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The Psychological Benefits of Bad Poetry

Abstract

The author was the founder and secretary pro-tem of the Bad Poets Society at Princeton Theological Seminary. This distinction does not appear on his official resume. The Society did not have meetings but it had a newsletter that came out several times a year comprised of bad poetry written by members of the faculty and staff. These poetic works included reflections on institutional matters. This article contains bad poetry by the author relating to such matters. This poetry illustrates Sigmund Freud’s (Jokes and Their Relation to the Unconscious. Norton, New York, 1960) view of humor as saving in the expenditure of painful emotions, costly inhibitions, and difficult thinking. The parasitical nature of bad poetry is also noted and illustrated with the author’s own poems.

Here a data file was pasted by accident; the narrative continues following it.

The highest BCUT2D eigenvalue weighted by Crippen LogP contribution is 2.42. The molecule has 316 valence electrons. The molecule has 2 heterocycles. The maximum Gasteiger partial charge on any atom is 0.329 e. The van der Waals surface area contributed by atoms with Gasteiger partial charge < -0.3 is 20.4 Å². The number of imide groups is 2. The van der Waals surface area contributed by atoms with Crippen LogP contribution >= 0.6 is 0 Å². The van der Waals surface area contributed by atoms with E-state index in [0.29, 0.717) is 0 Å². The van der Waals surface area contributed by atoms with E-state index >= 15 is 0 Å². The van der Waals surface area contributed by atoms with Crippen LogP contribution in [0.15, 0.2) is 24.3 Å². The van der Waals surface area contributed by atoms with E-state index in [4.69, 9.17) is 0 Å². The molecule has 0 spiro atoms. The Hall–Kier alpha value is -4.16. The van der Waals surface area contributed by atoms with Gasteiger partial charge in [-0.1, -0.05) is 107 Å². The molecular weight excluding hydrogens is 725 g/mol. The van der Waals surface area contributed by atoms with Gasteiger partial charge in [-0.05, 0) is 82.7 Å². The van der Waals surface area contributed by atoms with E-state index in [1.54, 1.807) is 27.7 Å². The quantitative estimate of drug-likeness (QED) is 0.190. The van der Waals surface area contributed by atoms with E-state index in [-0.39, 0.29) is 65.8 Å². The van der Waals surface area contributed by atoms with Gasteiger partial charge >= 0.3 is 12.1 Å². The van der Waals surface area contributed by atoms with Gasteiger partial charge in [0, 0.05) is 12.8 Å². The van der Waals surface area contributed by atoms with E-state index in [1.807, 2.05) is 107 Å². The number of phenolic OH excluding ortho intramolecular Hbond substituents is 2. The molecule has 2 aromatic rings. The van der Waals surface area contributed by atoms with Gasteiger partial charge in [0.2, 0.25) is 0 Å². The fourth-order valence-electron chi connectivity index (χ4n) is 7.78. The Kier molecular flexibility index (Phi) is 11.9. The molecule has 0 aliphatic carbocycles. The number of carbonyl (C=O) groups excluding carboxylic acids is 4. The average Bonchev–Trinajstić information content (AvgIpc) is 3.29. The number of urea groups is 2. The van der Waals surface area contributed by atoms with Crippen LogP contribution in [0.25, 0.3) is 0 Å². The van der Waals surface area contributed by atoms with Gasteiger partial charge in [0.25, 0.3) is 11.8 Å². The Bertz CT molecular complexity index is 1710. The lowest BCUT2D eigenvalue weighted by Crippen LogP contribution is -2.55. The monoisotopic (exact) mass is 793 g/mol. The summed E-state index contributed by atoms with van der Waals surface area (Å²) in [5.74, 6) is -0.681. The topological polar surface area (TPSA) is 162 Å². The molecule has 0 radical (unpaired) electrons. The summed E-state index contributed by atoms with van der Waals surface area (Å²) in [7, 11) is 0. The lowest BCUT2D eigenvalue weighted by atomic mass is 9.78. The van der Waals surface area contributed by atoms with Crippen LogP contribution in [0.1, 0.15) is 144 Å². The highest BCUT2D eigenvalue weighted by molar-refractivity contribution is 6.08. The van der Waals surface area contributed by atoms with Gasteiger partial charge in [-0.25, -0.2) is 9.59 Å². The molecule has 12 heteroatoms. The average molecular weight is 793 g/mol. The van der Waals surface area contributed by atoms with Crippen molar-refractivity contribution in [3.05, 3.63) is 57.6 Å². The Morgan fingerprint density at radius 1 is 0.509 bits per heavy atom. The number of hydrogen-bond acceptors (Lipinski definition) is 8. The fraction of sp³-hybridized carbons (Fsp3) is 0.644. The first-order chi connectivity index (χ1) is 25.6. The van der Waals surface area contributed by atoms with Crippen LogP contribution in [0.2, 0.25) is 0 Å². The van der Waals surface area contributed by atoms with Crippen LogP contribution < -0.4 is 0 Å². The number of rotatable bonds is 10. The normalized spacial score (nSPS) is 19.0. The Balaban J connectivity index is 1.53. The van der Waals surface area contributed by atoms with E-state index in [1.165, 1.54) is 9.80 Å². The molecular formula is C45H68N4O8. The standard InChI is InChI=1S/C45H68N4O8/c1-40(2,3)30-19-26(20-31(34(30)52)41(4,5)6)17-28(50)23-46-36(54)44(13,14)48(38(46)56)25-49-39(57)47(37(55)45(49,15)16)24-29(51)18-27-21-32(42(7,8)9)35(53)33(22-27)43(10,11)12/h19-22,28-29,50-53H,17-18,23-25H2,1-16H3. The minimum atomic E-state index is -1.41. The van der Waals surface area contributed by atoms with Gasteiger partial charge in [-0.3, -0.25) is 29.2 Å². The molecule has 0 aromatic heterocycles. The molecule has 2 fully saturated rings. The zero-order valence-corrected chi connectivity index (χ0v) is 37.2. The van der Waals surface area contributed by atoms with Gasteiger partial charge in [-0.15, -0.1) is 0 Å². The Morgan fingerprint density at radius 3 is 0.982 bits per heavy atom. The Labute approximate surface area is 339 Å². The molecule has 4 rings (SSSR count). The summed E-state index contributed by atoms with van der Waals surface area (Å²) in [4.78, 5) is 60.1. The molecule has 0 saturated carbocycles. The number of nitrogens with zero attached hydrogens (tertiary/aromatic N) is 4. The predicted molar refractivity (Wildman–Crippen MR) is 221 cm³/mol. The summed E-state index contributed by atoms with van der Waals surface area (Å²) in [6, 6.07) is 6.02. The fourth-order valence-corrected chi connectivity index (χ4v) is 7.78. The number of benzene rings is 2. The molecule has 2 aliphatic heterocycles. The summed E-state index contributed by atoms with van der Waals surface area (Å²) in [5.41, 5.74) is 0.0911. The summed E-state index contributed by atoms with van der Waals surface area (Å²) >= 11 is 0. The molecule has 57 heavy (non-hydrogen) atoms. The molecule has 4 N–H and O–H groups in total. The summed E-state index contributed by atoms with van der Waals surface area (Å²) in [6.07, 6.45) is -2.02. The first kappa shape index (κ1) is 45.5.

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Notes

  1. 1.

    Speaking of toilets and the thought processes of a grade school kid, I have wondered whether T. S. Eliot was aware that the letters of his name could spell toilets. However, as he was a good poet, it is unlikely that the word was in his working vocabulary.

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Correspondence to Donald Capps.

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Capps, D. The Psychological Benefits of Bad Poetry. J Relig Health 49, 620–631 (2010). https://doi.org/10.1007/s10943-010-9364-5

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Keywords

  • Sigmund Freud
  • Bad poetry
  • Humor
  • Painful emotions
  • Costly inhibitions
  • Difficult thinking
  • Institutional matters
  • The parasitical nature of bad poetry